A Cool Million for Insurance?
The FMCSA justified its stance by stating that the current $750,000 minimum was not enough to cover the costs of some truck accidents. But were they correct in saying that?
The Owner-Operator Independent Drivers Association (OOIDA) doesn't think so. "Even though the agency's report confirms that fewer than 1% of all truck-involved accidents result in injuries or property damage that exceed current insurance requirements, it seems pretty clear they plan to raise those requirements anyway," OOIDA executive VP Todd Spencer said.
So why raise the minimum? It's no secret that we live in a lawsuit-hungry society, and lawyers are all too eager to pump up accident cases in hopes of a larger settlement.
Add to that the presence of the Internet, where reports of accidents are instantly spread far and wide, and you have a recipe for the kind of manufactured "outrage" that causes the public to demand more accountability from the government, even when the facts don't match the image of the "dangerous" commercial truck.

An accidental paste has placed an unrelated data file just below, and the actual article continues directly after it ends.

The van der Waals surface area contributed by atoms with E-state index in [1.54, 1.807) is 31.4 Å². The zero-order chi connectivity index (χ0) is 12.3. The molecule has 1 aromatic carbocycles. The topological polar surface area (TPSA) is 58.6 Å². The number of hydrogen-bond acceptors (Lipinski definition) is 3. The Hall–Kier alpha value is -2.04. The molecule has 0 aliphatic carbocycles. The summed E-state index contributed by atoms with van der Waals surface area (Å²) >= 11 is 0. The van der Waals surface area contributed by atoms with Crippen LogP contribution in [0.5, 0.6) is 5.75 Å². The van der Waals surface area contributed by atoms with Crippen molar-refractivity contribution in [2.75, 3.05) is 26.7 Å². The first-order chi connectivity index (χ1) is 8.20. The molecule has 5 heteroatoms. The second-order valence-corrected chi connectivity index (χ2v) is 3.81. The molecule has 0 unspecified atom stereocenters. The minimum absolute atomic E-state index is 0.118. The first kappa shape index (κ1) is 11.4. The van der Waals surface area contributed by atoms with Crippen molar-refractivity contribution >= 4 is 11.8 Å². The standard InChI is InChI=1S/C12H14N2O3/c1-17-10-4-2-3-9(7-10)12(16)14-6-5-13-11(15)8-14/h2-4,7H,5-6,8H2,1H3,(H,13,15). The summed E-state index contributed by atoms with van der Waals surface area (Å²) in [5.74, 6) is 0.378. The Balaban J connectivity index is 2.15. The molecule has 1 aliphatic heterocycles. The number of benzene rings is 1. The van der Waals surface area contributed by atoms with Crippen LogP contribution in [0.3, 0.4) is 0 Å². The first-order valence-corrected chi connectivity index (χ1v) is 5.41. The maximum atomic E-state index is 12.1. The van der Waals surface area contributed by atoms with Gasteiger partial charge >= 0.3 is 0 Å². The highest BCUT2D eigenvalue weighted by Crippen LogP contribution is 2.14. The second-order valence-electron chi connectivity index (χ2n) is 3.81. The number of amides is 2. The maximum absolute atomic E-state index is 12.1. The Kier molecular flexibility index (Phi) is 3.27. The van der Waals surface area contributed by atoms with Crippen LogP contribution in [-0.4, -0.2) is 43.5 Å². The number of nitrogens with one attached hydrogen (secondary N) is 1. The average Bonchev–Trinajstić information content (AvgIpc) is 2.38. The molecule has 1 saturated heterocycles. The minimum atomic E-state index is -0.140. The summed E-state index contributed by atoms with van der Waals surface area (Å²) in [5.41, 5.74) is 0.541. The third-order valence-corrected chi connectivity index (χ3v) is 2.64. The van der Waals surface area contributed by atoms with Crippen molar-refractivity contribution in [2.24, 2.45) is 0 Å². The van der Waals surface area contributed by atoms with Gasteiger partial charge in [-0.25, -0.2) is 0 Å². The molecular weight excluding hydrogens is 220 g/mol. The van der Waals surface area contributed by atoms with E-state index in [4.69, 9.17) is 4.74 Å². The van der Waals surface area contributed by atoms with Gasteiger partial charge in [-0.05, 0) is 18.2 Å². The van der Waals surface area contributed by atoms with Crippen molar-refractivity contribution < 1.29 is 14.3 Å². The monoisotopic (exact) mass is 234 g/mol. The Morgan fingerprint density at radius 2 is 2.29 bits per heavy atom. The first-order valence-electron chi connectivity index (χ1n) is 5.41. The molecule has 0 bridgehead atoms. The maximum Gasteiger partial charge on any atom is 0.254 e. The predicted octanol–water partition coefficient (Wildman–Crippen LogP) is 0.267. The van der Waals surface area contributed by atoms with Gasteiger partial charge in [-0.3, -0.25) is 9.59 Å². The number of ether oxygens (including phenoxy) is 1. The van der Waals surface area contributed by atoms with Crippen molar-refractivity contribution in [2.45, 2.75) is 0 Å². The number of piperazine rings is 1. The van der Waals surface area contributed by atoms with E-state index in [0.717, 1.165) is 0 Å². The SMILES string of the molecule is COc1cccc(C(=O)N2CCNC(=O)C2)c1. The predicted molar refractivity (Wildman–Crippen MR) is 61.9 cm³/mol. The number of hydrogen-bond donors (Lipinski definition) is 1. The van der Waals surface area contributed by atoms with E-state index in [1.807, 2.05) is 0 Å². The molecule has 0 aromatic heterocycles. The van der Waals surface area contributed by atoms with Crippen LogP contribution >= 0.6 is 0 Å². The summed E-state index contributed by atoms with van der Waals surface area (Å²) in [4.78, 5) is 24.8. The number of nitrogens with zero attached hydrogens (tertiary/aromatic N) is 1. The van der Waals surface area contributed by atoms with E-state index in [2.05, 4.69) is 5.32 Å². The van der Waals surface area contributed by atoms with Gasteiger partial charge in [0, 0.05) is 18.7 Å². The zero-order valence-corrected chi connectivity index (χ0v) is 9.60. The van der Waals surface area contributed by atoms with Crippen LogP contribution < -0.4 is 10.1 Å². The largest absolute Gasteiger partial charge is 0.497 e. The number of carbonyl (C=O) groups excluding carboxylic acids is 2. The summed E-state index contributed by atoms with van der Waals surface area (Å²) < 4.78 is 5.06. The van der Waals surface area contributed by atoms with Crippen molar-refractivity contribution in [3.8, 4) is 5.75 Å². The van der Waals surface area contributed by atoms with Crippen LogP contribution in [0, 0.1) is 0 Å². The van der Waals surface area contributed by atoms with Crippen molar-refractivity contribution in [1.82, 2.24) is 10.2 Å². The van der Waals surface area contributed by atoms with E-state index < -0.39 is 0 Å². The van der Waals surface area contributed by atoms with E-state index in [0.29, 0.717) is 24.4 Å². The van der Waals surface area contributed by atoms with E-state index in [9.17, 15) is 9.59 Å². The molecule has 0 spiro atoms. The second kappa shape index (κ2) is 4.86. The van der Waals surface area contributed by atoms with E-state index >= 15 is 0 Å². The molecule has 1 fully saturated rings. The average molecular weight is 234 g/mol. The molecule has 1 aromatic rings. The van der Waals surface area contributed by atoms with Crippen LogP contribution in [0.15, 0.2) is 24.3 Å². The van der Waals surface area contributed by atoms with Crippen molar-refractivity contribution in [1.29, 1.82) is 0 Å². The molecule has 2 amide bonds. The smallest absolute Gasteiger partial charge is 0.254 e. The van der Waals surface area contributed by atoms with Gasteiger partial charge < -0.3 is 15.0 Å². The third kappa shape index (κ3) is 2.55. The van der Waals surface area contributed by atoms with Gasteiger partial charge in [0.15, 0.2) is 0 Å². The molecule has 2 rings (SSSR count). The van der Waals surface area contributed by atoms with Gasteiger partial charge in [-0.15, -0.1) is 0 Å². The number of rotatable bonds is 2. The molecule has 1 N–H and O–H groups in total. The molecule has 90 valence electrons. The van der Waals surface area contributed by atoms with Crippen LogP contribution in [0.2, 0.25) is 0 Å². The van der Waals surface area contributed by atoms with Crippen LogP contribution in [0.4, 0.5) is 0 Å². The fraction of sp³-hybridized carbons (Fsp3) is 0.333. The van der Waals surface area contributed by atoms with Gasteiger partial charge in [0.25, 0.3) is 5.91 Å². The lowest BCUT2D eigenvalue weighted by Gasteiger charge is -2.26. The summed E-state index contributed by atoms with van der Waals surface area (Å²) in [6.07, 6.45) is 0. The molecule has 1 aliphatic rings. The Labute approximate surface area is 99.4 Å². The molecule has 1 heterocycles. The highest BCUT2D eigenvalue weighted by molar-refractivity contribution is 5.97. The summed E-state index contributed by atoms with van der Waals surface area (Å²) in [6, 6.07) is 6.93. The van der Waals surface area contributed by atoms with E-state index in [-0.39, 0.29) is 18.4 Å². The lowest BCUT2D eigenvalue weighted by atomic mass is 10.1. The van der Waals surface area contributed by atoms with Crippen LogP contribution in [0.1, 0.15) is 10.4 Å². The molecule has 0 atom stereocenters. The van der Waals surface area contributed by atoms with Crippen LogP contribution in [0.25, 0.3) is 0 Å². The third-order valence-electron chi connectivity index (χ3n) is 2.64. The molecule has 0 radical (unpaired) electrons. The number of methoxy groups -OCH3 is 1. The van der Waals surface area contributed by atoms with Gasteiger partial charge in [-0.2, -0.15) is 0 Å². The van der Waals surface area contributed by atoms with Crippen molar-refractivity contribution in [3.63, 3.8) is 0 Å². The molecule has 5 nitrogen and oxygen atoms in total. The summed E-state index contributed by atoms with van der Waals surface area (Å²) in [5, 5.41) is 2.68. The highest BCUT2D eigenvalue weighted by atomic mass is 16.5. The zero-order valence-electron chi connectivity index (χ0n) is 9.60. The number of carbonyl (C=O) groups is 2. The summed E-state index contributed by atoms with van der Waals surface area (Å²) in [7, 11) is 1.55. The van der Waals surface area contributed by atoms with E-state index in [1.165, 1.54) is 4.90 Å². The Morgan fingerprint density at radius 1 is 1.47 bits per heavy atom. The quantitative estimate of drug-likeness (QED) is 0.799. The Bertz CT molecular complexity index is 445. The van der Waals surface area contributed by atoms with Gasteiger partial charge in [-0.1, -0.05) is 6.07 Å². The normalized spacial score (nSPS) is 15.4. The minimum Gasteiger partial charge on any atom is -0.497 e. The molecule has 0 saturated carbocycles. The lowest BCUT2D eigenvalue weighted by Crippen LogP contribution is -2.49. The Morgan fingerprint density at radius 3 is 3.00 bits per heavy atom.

Here's another consideration: Will the raised minimum squeeze out the smaller, independent trucking companies in favor of the larger businesses with more money to invest in insurance?
What about trucking safety? The FMCSA's plan to raise minimums would suggest that putting more money into the insurance companies' pockets might motivate drivers to be more careful on the road, reducing the number of accidents.
But "the amount of insurance carried by motor carriers has never been shown to have a correlation with safety," Todd Spencer noted in an OOIDA press release. "The agency seems to be bowing to the economic objectives of the personal injury attorneys and mega-trucking companies who have been campaigning for higher insurance requirements."
What can you do? Whether you do or don't agree that a $1 million insurance minimum is unnecessary, share your thoughts at TruckerToTrucker.com. Come to us for the best prices on commercial trucks and trucking equipment.